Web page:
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This morning’s FTSE has served up a treat for the 'buy on dip' traders, offering a number of sectors to choose from and smashing the recent negativity. The weekend’s weather certainly seems to have given the average equity trader a sunnier disposition, and the upturn in mood was almost palpable as the City filled with commuters this morning. Very much like the weather, however, British optimism can be a fickle thing, and lasting to the end of the week is a tough ask regardless of how optimistic the start.
Following a sporty weekend where both the British and Irish Lions and Andy Murray rewrote the history books, the FTSE started the week in sprightly form. Last week’s swift return north of the 6400 level has seen a return, as bargain hunters swooped in during the more recent dip.
UK homebuilders Bovis have posted impressive figures, helping to move the shares to highs not seen since 2007. Weekend press speculation that Singapore’s state-owned Temasek Holdings was looking at taking a stake in Lloyds has subsequently been quashed, but investor enthusiasm has been maintained and it was still up 3.25% well into the afternoon’s trading session.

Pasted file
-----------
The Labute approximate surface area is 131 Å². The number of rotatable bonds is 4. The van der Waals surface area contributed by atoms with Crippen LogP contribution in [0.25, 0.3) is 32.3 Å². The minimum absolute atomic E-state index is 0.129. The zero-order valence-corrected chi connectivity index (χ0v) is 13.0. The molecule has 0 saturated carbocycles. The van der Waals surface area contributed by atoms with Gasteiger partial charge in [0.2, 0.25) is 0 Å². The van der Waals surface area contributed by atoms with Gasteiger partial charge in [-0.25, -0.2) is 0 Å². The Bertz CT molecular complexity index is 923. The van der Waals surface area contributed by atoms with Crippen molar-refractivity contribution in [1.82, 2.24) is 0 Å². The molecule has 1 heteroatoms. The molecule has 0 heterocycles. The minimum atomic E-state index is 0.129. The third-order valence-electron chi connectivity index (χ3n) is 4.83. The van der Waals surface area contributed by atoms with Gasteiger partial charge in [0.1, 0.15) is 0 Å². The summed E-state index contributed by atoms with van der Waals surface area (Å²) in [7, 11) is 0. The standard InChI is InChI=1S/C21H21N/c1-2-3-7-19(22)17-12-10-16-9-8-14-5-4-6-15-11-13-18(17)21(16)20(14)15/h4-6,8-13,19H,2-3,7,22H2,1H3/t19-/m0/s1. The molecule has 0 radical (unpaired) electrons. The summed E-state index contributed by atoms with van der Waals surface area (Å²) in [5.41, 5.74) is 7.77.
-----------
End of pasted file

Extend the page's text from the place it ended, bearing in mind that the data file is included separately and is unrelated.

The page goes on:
The biggest fly in the FTSE’s ointment appears to be the ongoing problems revolving around the costs of compensation for BP following the Gulf of Mexico disaster. With a long way to go until the April 2014 deadline, there are real fears that the only recently reinstated dividend will need to be raided in order to cover costs.
Today marks the start of the US reporting season and, as ever, mining and manufacturing company Alcoa will start the ball rolling. Over the course of 2013 we have seen a steady if not spectacular improvement in US economic data and it will be interesting to see if the individual companies can back up the perception of an improving economy.
Although it is not one of the key factors for deciding how and when to reduce quantatitive easing, the health of US companies’ figures will be taken into consideration. Like their European counterparts US equities have started the week well, but Wednesday’s Federal Open Market Committee (FOMC) minutes will go a long way to dictating the rest of the week’s performance.
Today has seen a bit of a respite in oil’s charge higher, and it looks like Egyptian political turmoil and ensuing fears over supply have been somewhat overdone. Having dipped below $1200, gold has spent the last week desperately trying to get itself a safe distance away without much success. With this level being broadly perceived as indicating a level of profitability for a number of the larger mines around the globe, this will be a key battleground between the bulls and bears.
The USD/JPY currency cross continues to stretch its legs, and with the mid-high of $1.0373 in its sights the big hurdle will be Wednesday’s FOMC minutes, which will undoubtedly paint a confusing picture for analysts. With the latest Eurogroup meeting taking place in Brussels, and Greece struggling to meet requirements for its latest €8.1 billion bailout, currency traders will be watching the euro closely.